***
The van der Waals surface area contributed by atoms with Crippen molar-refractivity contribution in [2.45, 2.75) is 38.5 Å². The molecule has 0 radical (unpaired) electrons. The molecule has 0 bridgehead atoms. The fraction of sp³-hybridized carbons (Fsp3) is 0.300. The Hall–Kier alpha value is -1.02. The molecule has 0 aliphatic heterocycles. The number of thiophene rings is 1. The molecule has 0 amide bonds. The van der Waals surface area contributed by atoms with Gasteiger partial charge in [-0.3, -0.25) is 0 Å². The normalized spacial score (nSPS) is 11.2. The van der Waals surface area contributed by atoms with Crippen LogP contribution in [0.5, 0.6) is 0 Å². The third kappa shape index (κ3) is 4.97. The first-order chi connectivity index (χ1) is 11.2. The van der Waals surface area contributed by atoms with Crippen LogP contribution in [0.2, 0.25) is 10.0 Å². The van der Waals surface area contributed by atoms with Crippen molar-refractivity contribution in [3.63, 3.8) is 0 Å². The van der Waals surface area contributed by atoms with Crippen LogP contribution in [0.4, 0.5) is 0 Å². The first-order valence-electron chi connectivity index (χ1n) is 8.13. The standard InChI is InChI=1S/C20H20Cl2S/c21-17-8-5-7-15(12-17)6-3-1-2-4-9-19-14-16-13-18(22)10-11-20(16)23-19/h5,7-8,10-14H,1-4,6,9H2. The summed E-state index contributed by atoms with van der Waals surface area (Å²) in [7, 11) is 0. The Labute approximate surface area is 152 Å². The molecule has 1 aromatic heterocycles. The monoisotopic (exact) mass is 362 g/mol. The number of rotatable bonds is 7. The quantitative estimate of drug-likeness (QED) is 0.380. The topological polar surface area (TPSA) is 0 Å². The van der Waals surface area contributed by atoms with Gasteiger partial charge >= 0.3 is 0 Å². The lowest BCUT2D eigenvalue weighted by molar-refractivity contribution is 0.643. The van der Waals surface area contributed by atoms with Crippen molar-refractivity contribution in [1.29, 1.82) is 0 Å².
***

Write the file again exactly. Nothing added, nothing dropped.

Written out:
The van der Waals surface area contributed by atoms with Crippen molar-refractivity contribution in [2.45, 2.75) is 38.5 Å². The molecule has 0 radical (unpaired) electrons. The molecule has 0 bridgehead atoms. The fraction of sp³-hybridized carbons (Fsp3) is 0.300. The Hall–Kier alpha value is -1.02. The molecule has 0 aliphatic heterocycles. The number of thiophene rings is 1. The molecule has 0 amide bonds. The van der Waals surface area contributed by atoms with Gasteiger partial charge in [-0.3, -0.25) is 0 Å². The normalized spacial score (nSPS) is 11.2. The van der Waals surface area contributed by atoms with Crippen LogP contribution in [0.5, 0.6) is 0 Å². The third kappa shape index (κ3) is 4.97. The first-order chi connectivity index (χ1) is 11.2. The van der Waals surface area contributed by atoms with Crippen LogP contribution in [0.2, 0.25) is 10.0 Å². The van der Waals surface area contributed by atoms with Crippen molar-refractivity contribution in [3.63, 3.8) is 0 Å². The van der Waals surface area contributed by atoms with Crippen LogP contribution in [0.4, 0.5) is 0 Å². The first-order valence-electron chi connectivity index (χ1n) is 8.13. The standard InChI is InChI=1S/C20H20Cl2S/c21-17-8-5-7-15(12-17)6-3-1-2-4-9-19-14-16-13-18(22)10-11-20(16)23-19/h5,7-8,10-14H,1-4,6,9H2. The summed E-state index contributed by atoms with van der Waals surface area (Å²) in [7, 11) is 0. The Labute approximate surface area is 152 Å². The molecule has 1 aromatic heterocycles. The monoisotopic (exact) mass is 362 g/mol. The number of rotatable bonds is 7. The quantitative estimate of drug-likeness (QED) is 0.380. The topological polar surface area (TPSA) is 0 Å². The van der Waals surface area contributed by atoms with Gasteiger partial charge >= 0.3 is 0 Å². The lowest BCUT2D eigenvalue weighted by molar-refractivity contribution is 0.643. The van der Waals surface area contributed by atoms with Crippen molar-refractivity contribution in [1.29, 1.82) is 0 Å².